Unlawfully displaying a firearm is also known as brandishing. This means that an individual has pointed or held a firearm, weapon or object resembling a weapon, whether capable of firing or not, in a manner that induced fear to the public. Brandishing is a common occurrence in traffic disputes such as road rage or in an action of self defense. However, this still constitutes a crime.
Some areas that are prohibited places to carry in Washington, regardless of whether you are lawfully carrying a concealed weapon with a permit, include: restricted access areas of a jail, the area used in connection with court proceedings, restricted access areas of a mental health facility, that portion of an establishment classified by the liquor control board as off-limits to persons under 21 years of age, restricted access areas of a commercial service airport, and public or private elementary and secondary school premises.
In order to convict someone of the crime of unlawfully displaying a weapon in Washington State, each of the following elements of the crime must be proven beyond a reasonable doubt:
(1) That on or about (date), the defendant [carried] [exhibited] [displayed] [or] [drew] a [firearm] [dagger] [sword] [knife] [cutting or stabbing instrument] [club] [or] [any [other] weapon apparently capable of producing bodily harm];
(2) That the defendant [carried] [exhibited] [displayed] [or] [drew] the weapon in a manner, under circumstances, and at a time and place that [manifested an intent to intimidate another] [or] [warranted alarm for the safety of other persons]; and
(3) That this act occurred in the [State of Washington] [City of ] [County of ].
RCW 9.41.270 describes the unlawful display of a firearm or weapon as:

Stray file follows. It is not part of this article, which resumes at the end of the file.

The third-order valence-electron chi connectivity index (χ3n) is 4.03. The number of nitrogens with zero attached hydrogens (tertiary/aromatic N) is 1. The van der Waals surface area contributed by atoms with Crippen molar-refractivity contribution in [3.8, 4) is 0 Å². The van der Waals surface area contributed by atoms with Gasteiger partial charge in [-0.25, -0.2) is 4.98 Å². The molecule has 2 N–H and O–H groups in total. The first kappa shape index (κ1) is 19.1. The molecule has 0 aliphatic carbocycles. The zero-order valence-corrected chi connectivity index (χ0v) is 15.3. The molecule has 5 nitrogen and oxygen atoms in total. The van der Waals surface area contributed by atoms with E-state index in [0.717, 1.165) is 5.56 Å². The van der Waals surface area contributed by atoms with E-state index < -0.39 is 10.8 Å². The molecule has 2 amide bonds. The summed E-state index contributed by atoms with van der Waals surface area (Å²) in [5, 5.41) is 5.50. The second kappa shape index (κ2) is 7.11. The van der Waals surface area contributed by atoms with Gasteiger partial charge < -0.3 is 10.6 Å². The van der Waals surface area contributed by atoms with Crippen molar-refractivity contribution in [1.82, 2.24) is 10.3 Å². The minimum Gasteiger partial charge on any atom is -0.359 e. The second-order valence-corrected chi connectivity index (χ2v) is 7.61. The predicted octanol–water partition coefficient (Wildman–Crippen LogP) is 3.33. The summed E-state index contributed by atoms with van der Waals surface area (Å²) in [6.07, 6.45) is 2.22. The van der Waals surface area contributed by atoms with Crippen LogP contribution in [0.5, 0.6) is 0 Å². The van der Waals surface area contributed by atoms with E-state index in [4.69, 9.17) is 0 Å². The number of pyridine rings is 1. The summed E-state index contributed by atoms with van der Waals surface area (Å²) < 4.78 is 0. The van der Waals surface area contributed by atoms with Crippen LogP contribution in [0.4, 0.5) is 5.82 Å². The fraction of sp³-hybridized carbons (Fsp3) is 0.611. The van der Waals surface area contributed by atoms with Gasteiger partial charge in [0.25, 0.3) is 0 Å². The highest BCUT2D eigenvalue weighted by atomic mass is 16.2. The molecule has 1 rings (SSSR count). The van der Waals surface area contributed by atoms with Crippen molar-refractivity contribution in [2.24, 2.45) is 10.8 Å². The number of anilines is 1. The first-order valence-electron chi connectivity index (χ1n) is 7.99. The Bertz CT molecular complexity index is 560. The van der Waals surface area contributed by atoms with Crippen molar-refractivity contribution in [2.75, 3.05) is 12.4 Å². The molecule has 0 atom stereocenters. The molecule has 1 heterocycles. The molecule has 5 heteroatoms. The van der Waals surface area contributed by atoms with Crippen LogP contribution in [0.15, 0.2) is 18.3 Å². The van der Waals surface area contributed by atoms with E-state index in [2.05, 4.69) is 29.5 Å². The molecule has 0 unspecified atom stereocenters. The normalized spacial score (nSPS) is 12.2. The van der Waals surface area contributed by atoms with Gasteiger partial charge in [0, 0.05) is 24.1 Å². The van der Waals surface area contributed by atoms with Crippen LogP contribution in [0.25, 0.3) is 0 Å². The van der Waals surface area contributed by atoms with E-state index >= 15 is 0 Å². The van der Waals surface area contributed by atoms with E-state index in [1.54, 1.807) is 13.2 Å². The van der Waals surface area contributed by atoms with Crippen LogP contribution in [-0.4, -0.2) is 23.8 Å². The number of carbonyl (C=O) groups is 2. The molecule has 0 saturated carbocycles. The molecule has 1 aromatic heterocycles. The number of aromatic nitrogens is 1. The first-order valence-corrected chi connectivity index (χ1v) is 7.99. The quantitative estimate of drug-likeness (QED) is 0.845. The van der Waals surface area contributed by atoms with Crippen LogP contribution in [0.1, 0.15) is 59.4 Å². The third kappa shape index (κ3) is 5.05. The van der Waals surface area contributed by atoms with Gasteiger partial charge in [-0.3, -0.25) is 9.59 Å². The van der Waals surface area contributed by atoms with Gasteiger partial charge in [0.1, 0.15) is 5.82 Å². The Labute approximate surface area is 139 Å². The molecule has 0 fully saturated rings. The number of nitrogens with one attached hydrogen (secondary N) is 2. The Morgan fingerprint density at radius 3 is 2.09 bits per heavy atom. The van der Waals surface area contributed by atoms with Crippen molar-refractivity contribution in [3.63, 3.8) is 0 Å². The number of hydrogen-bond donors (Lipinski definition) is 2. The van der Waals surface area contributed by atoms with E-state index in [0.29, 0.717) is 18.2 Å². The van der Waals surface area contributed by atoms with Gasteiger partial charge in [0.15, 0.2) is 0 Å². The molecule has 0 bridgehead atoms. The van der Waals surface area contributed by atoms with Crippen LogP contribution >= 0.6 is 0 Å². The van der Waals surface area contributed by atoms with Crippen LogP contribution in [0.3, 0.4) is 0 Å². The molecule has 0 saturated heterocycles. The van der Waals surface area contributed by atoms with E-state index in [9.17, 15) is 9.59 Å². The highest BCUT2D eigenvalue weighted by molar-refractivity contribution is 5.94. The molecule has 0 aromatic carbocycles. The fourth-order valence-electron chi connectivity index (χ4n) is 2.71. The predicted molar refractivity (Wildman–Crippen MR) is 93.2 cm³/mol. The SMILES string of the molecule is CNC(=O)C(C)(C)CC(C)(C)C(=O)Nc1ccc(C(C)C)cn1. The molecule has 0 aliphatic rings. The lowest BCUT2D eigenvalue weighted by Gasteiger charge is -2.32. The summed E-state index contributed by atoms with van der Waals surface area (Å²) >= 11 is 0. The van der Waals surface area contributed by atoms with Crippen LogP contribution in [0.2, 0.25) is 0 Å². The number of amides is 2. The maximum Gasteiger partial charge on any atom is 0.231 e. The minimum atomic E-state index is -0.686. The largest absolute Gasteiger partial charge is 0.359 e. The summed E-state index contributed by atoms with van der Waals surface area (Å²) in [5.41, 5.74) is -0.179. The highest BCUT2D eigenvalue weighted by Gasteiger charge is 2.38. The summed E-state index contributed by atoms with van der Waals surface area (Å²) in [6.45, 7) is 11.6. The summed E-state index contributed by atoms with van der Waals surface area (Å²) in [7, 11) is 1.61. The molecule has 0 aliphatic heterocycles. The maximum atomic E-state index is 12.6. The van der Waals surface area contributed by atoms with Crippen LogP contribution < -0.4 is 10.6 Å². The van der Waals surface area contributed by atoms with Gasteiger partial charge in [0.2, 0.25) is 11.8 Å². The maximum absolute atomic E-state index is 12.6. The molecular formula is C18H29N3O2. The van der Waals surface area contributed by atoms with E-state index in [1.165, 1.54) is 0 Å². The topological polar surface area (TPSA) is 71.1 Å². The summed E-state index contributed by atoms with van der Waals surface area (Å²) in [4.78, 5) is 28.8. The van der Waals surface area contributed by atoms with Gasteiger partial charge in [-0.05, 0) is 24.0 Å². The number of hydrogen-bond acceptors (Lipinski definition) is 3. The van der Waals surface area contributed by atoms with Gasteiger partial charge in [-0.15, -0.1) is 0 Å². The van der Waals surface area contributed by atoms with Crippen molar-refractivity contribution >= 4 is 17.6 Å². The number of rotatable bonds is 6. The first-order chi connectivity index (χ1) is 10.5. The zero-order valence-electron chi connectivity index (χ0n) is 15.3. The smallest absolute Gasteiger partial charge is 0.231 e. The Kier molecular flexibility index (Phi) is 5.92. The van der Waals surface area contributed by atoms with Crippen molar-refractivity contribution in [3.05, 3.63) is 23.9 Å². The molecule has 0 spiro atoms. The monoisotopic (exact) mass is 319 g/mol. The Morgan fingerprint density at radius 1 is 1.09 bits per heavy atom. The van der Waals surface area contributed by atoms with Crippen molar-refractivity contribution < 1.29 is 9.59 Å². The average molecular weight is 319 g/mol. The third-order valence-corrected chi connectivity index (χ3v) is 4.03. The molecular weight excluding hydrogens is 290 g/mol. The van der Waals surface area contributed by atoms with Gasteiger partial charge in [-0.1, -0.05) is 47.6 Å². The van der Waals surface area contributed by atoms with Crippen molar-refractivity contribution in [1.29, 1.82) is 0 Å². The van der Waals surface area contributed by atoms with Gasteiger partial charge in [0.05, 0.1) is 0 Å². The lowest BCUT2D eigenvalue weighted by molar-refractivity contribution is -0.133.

(1) It shall be unlawful for any person to carry, exhibit, display, or draw any firearm, dagger, sword, knife or other cutting or stabbing instrument, club, or any other weapon apparently capable of producing bodily harm, in a manner, under circumstances, and at a time and place that either manifests an intent to intimidate another or that warrants alarm for the safety of other persons.
(2) Any person violating the provisions of subsection (1) above shall be guilty of a gross misdemeanor. If any person is convicted of a violation of subsection (1) of this section, the person shall lose his or her concealed pistol license, if any. The court shall send notice of the revocation to the department of licensing, and the city, town, or county which issued the license.
(3) Subsection (1) of this section shall not apply to or affect the following:
(a) Any act committed by a person while in his or her place of abode or fixed place of business;
(b) Any person who by virtue of his or her office or public employment is vested by law with a duty to preserve public safety, maintain public order, or to make arrests for offenses, while in the performance of such duty;
(c) Any person acting for the purpose of protecting himself or herself against the use of presently threatened unlawful force by another, or for the purpose of protecting another against the use of such unlawful force by a third person;
(d) Any person making or assisting in making a lawful arrest for the commission of a felony; or
(e) Any person engaged in military activities sponsored by the federal or state governments.